Now Korn is saying they invented dubstep?!
Kind of. “We were dubstep before there was dubstep,” the nu-metal act's frontman told Billboard recently. “Tempos at 140 with half-time drums, huge bassed-out riffs. We used to bring out 120 subwoofers and line them across the whole front of the stage, 60 subs per side. We were all about the bass.”
Korn perform tonight at Hollywood Palladium, and have a new album out today, The Path of Totality, which features folks like Grammy nominee and dubstep hero Skrillex. (Or, is he fratstep? Now we're just getting confused.)
As to Davis' claim that Korn's the forefather of dubstep, we suppose that depends on if you believe the essence of dubstep is bass and rapid-fire, thrashing repetition. By that logic, there's a case to be made for other nu-metal acts from the late '90s too.
Which means that plenty of Korn's peers could also attempt to appeal to today's dubstep fans, many of whom are probably too young to even have heard of nu-metal. (Ah, to be young.) So, here are our top five groups who could make dubstep comebacks; it's telling that many already have tons of dubstep remixes out there.
Static-X frontman Wayne Static has gone solo, but the purveyor of industrial rock and futuristic disco is still into melting faces. He'd always had fun with big starts and stops, and robotic samples.
What's missing? A little funked out bounce. He could also use to fatten the synthy parts and flatten his hair.
Disturbed were always clean and precise, but they always had groove in their music, which was complemented by singer Dave Draiman's deep, scat-like delivery. One of the most rhythmic of the late '90s metal bands, their style could be easily adapted to the bass-bumping crowd.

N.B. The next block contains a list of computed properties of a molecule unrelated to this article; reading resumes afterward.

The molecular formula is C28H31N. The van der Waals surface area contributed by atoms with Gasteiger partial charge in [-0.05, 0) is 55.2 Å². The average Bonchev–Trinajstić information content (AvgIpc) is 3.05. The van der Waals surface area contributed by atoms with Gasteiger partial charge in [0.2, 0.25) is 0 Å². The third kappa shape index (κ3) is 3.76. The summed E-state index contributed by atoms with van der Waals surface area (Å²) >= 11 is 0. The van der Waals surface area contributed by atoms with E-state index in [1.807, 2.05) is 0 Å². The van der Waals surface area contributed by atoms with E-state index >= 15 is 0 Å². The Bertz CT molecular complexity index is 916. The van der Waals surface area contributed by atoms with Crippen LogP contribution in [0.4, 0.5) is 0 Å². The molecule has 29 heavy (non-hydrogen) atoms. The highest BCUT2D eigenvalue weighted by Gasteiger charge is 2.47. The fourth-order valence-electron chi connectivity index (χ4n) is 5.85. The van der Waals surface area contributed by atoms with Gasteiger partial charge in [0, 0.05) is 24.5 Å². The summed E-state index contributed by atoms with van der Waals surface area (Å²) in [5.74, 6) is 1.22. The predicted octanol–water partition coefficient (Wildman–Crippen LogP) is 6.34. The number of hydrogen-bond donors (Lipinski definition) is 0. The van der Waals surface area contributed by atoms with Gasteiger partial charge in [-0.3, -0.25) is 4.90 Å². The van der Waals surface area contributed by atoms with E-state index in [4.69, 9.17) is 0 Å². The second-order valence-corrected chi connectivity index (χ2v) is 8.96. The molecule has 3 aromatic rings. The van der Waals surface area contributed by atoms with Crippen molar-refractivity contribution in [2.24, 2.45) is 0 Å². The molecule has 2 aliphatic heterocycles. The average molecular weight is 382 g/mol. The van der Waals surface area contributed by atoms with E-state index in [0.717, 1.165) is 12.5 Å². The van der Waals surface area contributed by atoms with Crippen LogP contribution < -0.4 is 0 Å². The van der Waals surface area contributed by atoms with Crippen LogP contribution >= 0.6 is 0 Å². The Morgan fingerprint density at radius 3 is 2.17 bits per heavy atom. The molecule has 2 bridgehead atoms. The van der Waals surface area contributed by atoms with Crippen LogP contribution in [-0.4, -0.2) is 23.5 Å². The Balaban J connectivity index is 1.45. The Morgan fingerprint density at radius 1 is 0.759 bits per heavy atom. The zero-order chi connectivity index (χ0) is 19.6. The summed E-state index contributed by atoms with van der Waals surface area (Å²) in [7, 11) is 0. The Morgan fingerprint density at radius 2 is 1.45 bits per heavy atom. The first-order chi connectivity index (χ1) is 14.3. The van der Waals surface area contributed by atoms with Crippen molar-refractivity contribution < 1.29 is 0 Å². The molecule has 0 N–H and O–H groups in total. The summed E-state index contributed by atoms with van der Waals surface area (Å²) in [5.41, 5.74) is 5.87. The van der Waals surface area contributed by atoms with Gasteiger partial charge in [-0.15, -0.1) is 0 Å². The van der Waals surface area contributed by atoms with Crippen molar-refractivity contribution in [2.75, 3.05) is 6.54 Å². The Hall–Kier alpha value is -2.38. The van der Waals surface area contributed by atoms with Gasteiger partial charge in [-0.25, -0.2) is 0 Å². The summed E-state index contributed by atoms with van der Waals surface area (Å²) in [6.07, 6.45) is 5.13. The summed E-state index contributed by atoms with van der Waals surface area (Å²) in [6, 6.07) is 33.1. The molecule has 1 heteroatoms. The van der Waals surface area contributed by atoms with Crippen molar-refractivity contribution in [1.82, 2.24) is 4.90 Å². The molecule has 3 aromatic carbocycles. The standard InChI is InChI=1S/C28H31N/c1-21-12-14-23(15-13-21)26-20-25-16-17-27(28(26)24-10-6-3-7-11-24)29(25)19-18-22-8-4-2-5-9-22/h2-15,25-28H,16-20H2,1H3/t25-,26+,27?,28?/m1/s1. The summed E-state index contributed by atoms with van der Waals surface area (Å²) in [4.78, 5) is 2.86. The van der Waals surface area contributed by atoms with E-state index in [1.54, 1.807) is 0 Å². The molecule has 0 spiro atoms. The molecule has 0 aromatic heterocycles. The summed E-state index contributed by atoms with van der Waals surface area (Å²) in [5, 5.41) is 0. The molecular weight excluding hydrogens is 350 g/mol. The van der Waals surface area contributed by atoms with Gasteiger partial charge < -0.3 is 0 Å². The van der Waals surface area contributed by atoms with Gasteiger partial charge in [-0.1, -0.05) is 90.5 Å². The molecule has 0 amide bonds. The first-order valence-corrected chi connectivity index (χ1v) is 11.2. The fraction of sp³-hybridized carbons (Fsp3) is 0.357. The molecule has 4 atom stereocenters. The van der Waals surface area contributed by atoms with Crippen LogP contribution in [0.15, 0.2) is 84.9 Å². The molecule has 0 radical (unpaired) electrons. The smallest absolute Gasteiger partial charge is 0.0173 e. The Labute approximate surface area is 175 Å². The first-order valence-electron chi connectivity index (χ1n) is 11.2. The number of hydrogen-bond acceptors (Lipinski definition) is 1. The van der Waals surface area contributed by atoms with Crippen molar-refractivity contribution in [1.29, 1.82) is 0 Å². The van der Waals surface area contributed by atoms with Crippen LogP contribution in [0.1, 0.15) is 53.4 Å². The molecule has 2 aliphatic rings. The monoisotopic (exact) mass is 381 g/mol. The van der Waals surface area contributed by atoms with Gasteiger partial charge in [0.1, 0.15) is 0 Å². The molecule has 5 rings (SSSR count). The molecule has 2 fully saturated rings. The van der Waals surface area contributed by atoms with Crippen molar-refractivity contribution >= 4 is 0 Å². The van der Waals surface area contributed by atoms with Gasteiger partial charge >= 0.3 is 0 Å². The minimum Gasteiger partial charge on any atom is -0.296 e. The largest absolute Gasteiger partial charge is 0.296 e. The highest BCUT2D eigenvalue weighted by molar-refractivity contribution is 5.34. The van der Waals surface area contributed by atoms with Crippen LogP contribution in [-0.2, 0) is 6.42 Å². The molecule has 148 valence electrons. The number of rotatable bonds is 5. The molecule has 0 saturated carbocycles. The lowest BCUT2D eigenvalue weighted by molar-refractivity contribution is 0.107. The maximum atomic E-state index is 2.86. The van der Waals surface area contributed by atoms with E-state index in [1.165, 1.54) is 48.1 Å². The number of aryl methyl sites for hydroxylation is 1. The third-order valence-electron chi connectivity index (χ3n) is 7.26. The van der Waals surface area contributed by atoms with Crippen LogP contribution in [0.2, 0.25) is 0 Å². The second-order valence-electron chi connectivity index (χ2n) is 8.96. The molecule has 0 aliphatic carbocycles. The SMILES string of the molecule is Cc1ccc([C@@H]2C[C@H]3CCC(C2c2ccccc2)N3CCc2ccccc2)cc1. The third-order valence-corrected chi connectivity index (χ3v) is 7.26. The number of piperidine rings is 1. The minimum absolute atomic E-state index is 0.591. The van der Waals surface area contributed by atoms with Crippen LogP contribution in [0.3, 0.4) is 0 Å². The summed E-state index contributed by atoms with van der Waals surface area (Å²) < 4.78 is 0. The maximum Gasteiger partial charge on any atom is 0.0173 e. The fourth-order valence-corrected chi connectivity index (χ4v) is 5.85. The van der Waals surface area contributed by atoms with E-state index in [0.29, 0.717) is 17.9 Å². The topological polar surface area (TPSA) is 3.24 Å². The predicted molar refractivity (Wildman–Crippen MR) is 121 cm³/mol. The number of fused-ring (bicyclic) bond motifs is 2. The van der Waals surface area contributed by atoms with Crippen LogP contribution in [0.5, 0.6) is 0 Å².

What's missing? More dissonance. And a DJ.
3. The kings of German hardness are probably too well, German, to really work the dubstep angle fully. Still, as this remix shows, a little slapping up and synthing out is all it would take.
What's missing? What they really need to do is pioneer their own brand of dubstep by putting umlauts over the “u.”
2. System of A Down
Seri Tankian's theatrical vocals aside, System of A Down's song structures are as hypnotic as any dance floor freakout. The bass may play second fiddle to the riffs, but there's a hypnotic heft that could work with party hordes today.
What's missing? A Toxicity follow up called Technicity.
1. White Zombie
The whirling rhythms driving dance-rock ragers White Zombie stood out among the metal sludge, and distorted bass riffs and liquidy aural assaults continue to inform Rob Zombies' solo work. He's had the remix treatment many times with both outfits — including his own Skrillex remix — so re-animating the band with a scary monster flair should be easy.
What's missing? For starters, Rob's “Electric Head” could get a little smaller.
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